team members had lives of their own! I have been fortunate to have had the

privilege of hiring and being able to keep a team together for many years. The

team members know their jobs and responsibilities. I had to learn to trust them to

do what I paid them to do, then let them do it. I no longer hover around the front

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desk, or constantly question staff if this or that is done. If one of the team

members needs time off, I grant it without question because they do their jobs

well and deserve my trust.

There are times when team members have to bring their children or grandchildren

to the office for one reason or another. At a younger age, I would have objected

and complained about the interference. Today, these children are welcome in the

office, and bring a smile to my face.

Team members only bring children to the office so they can keep working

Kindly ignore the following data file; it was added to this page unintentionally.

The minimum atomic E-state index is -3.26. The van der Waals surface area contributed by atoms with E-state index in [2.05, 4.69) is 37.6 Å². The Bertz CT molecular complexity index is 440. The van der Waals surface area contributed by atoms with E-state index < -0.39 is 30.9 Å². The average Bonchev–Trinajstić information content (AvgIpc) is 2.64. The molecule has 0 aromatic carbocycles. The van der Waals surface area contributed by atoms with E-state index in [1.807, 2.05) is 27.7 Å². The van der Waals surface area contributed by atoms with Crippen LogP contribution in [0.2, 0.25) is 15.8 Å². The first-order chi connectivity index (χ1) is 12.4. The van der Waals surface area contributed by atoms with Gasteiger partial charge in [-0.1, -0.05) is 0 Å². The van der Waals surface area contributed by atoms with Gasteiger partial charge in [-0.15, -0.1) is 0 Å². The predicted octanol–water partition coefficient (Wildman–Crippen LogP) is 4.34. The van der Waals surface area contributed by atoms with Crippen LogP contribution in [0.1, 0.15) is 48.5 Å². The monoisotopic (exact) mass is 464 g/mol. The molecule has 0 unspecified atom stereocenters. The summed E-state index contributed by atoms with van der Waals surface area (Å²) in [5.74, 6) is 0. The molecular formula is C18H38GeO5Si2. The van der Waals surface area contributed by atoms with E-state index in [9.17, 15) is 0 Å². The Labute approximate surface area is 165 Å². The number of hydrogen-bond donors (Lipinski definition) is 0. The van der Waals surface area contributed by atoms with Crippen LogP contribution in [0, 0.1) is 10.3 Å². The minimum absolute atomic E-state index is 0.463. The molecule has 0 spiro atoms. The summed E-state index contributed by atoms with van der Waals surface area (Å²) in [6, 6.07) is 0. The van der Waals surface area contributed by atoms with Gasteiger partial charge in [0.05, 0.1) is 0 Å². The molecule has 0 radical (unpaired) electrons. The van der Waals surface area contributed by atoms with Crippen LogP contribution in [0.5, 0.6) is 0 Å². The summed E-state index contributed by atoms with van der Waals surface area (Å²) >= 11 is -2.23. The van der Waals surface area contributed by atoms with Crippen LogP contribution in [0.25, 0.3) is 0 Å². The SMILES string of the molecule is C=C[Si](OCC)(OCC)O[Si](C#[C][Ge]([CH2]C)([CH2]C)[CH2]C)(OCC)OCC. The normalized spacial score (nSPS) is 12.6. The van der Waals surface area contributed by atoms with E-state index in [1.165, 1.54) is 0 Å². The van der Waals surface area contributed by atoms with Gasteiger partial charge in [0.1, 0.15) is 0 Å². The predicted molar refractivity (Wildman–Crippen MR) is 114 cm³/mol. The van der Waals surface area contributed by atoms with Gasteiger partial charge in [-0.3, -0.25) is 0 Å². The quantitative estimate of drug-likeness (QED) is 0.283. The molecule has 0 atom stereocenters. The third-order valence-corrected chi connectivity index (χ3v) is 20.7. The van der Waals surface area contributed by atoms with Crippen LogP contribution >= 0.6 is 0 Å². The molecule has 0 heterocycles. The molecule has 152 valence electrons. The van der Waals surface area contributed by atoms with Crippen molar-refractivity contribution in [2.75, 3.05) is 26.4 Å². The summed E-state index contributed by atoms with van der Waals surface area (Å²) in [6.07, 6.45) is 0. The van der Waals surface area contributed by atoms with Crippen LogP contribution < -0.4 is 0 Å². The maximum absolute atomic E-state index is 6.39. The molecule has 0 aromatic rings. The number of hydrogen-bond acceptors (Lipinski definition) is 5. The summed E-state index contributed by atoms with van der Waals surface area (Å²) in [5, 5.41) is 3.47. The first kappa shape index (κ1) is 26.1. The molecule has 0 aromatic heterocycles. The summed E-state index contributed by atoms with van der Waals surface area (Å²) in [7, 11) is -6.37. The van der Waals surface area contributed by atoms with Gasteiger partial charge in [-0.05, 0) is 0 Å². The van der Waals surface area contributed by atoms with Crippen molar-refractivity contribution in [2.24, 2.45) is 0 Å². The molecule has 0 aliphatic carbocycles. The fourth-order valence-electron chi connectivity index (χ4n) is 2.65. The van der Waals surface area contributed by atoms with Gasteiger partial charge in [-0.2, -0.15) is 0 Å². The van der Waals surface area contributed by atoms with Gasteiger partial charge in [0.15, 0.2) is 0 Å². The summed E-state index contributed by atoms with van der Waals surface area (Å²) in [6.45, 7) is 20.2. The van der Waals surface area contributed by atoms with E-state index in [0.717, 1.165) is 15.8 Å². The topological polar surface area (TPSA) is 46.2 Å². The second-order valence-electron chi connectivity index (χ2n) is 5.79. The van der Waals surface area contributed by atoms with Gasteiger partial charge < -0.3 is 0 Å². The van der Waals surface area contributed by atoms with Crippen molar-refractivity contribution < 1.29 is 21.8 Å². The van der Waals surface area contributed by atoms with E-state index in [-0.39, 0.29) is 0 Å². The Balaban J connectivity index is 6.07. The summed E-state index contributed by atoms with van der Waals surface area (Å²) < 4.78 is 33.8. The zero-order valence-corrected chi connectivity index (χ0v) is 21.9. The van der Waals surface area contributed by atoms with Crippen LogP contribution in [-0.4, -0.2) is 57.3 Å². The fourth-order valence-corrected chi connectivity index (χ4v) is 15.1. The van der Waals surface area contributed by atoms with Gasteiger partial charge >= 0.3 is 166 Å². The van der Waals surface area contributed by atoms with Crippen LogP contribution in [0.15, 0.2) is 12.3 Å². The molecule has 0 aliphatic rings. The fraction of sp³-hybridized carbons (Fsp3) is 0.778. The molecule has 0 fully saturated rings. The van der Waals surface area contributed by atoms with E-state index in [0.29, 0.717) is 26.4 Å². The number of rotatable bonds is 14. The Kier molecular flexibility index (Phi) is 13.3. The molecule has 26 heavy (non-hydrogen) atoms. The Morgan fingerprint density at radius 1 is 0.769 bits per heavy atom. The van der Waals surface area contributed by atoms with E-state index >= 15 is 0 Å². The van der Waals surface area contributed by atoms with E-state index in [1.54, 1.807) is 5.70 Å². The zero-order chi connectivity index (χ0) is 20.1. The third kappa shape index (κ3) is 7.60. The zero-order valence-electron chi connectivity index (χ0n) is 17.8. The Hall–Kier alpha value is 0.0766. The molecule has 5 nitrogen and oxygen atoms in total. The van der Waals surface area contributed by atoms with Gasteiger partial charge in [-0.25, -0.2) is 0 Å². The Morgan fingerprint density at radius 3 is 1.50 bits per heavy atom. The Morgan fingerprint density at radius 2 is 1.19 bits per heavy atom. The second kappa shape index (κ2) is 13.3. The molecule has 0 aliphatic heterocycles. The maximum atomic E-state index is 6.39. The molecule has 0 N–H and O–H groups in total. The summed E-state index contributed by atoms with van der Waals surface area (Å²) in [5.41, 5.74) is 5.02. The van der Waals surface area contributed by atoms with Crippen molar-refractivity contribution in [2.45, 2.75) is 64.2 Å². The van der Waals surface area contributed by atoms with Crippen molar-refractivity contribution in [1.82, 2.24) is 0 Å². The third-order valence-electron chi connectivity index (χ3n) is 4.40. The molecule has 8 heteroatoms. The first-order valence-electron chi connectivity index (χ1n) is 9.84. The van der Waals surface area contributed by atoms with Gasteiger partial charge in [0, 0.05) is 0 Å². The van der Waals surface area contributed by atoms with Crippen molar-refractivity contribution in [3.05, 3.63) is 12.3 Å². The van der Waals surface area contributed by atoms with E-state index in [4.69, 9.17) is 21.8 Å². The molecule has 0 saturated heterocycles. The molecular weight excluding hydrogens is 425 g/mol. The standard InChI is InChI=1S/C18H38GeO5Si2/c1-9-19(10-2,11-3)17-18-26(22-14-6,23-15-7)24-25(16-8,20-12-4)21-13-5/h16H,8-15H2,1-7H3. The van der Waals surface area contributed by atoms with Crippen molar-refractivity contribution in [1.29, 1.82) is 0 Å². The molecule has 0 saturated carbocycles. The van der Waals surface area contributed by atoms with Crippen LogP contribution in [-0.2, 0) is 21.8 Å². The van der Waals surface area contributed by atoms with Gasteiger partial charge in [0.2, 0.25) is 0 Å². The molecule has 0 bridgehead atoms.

because of their loyalty to me. They dont want to take off work, rather they want

to keep working. Since the team is like my second family, why shouldnt their

children always be welcome?

Team member benefits like sick leave, vacation leave, health insurance, and

retirement are more than just a cost center. These benefits demonstrate that you

care. In addition, they make your team happier and healthier. This is a much

greater payback than you can imagine.

Rule #5: Remember, it is a business

It would be nice to think of our practices in terms other than just money. But -

quite simply - if our expenses outpace our revenues, we will not be calling

ourselves anything except bankrupt. You should have an employee manual to

address issues like job descriptions, expected work hours, and benefits. Keep a

close eye on accounts receivable, and try not to overcommit to the latest

must-have toys.

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At the same time, you must recognize the need to invest in new equipment and